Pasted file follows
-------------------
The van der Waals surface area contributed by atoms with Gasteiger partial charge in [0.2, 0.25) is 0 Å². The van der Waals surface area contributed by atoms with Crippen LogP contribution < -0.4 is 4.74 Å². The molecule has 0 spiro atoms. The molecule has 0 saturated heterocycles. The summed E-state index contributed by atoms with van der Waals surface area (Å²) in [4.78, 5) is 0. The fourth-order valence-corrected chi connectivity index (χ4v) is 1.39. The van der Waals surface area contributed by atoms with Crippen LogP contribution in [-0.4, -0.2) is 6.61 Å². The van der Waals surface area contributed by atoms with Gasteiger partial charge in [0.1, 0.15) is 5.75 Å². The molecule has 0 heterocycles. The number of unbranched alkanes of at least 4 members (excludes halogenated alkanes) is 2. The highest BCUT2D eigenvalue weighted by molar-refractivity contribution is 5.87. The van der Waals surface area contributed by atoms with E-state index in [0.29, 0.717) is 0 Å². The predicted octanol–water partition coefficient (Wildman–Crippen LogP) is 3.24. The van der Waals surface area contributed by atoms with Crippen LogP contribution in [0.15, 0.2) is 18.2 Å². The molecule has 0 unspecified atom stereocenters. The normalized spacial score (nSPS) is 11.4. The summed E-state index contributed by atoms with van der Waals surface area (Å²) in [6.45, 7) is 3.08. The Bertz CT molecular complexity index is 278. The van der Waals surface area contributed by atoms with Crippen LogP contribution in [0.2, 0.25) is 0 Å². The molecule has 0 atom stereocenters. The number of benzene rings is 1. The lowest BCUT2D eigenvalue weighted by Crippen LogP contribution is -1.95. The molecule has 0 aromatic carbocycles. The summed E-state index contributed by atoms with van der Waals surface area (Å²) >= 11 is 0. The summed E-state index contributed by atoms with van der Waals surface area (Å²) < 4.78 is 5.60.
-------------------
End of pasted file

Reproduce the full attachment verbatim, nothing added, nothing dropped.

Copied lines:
The van der Waals surface area contributed by atoms with Gasteiger partial charge in [0.2, 0.25) is 0 Å². The van der Waals surface area contributed by atoms with Crippen LogP contribution < -0.4 is 4.74 Å². The molecule has 0 spiro atoms. The molecule has 0 saturated heterocycles. The summed E-state index contributed by atoms with van der Waals surface area (Å²) in [4.78, 5) is 0. The fourth-order valence-corrected chi connectivity index (χ4v) is 1.39. The van der Waals surface area contributed by atoms with Crippen LogP contribution in [-0.4, -0.2) is 6.61 Å². The van der Waals surface area contributed by atoms with Gasteiger partial charge in [0.1, 0.15) is 5.75 Å². The molecule has 0 heterocycles. The number of unbranched alkanes of at least 4 members (excludes halogenated alkanes) is 2. The highest BCUT2D eigenvalue weighted by molar-refractivity contribution is 5.87. The van der Waals surface area contributed by atoms with E-state index in [0.29, 0.717) is 0 Å². The predicted octanol–water partition coefficient (Wildman–Crippen LogP) is 3.24. The van der Waals surface area contributed by atoms with Crippen LogP contribution in [0.15, 0.2) is 18.2 Å². The molecule has 0 unspecified atom stereocenters. The normalized spacial score (nSPS) is 11.4. The summed E-state index contributed by atoms with van der Waals surface area (Å²) in [6.45, 7) is 3.08. The Bertz CT molecular complexity index is 278. The van der Waals surface area contributed by atoms with Crippen LogP contribution in [0.2, 0.25) is 0 Å². The molecule has 0 atom stereocenters. The number of benzene rings is 1. The lowest BCUT2D eigenvalue weighted by Crippen LogP contribution is -1.95. The molecule has 0 aromatic carbocycles. The summed E-state index contributed by atoms with van der Waals surface area (Å²) >= 11 is 0. The summed E-state index contributed by atoms with van der Waals surface area (Å²) < 4.78 is 5.60.